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Plant Biotechnology Reports

, Volume 7, Issue 1, pp 9–26 | Cite as

Plant volatiles as method of communication

  • Amitabha Das
  • Sook-Hee Lee
  • Tae Kyung Hyun
  • Seon-Won Kim
  • Jae-Yean Kim
Review Article

Abstract

Plants emit volatile compounds that can act as a communication method to insects, neighboring plants and pathogens. Plants respond to leaf and root damage by herbivores and pathogens by emitting these compounds. The volatile compounds can deter the herbivores or pathogens directly or indirectly by attracting their natural enemies to kill them. The simultaneous damage of plants by herbivores and pathogens can influence plant defense. The induced plant volatiles can also make neighboring plants ready for defense or induce defense in parts distant from the damaged area of the same plant. Belowground root herbivory can alter the defense response to aboveground leaf herbivory. In addition, most plants normally emit volatile compounds from their flowers that directly attract foraging mutualistic insects for nectar, which in turn perform the very important function of pollination for subsequent reproduction. The volatile compounds emitted from the floral and vegetative parts of plants belong to three main classes of compounds: terpenoids, phenylpropanoids/benzenoids, and C6-aldehydes (green-leaf volatiles). The volatile phytohormones methyl salicylate and methyl jasmonate serve as important signaling molecules for communication purposes, and interact with each other to optimize the plant defense response. Here we discuss and integrate the current knowledge on all types of communication between plants and insects, neighboring plants and pathogens that are mediated through plant volatiles.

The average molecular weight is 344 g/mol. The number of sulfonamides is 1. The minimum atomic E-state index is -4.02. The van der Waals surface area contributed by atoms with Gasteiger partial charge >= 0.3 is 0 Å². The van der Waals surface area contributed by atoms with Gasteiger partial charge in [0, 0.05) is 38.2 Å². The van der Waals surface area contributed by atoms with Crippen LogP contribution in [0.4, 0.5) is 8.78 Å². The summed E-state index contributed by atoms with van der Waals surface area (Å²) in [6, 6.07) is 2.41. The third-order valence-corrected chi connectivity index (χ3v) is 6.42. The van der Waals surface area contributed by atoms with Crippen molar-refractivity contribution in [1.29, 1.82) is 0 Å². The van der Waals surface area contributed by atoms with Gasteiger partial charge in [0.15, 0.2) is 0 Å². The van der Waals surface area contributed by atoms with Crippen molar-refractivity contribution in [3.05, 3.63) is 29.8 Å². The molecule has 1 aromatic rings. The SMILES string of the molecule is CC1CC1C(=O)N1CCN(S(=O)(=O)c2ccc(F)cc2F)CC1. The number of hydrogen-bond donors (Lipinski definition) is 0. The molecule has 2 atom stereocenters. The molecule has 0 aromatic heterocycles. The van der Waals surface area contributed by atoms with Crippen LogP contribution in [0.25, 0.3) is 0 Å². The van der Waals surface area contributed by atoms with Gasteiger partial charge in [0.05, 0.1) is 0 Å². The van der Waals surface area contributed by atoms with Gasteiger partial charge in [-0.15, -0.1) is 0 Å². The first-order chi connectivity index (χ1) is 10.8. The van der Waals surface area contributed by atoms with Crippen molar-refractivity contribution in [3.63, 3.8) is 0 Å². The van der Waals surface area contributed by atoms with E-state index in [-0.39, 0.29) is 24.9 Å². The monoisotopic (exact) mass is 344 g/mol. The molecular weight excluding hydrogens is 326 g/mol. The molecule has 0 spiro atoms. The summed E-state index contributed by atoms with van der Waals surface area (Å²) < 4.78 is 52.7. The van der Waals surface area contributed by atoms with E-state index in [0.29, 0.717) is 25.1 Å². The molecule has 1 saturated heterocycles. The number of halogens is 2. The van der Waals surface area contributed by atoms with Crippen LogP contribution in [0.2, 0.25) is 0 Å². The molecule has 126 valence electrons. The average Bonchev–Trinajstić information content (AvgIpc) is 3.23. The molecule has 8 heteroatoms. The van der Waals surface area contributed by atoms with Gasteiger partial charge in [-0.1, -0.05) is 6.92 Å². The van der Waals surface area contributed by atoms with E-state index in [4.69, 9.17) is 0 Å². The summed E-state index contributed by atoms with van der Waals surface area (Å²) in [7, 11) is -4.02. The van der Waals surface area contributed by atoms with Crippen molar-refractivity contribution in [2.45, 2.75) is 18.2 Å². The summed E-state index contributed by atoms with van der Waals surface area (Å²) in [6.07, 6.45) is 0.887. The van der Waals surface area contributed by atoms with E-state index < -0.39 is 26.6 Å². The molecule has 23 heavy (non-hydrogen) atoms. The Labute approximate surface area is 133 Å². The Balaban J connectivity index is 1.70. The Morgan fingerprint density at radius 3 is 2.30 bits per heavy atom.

Keywords

Plant volatiles Terpenoids Phenylpropanoids Green-leaf volatiles Defense Pollination Communication 

Notes

Acknowledgments

This work was supported by Grants (World Class University program R33-10002, NRF-2010-C1AAA001-0029084) through the National Research Foundation of Korea, funded by the Ministry of Education, Science and Technology, the Next-Generation BioGreen 21 Program (SSAC Grant PJ008184).

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© Korean Society for Plant Biotechnology and Springer 2012

Authors and Affiliations

  1. 1.Division of Applied Life Science (BK21-WCU program), Plant Molecular Biology and Biotechnology Research CenterGyeongsang National UniversityJinjuKorea

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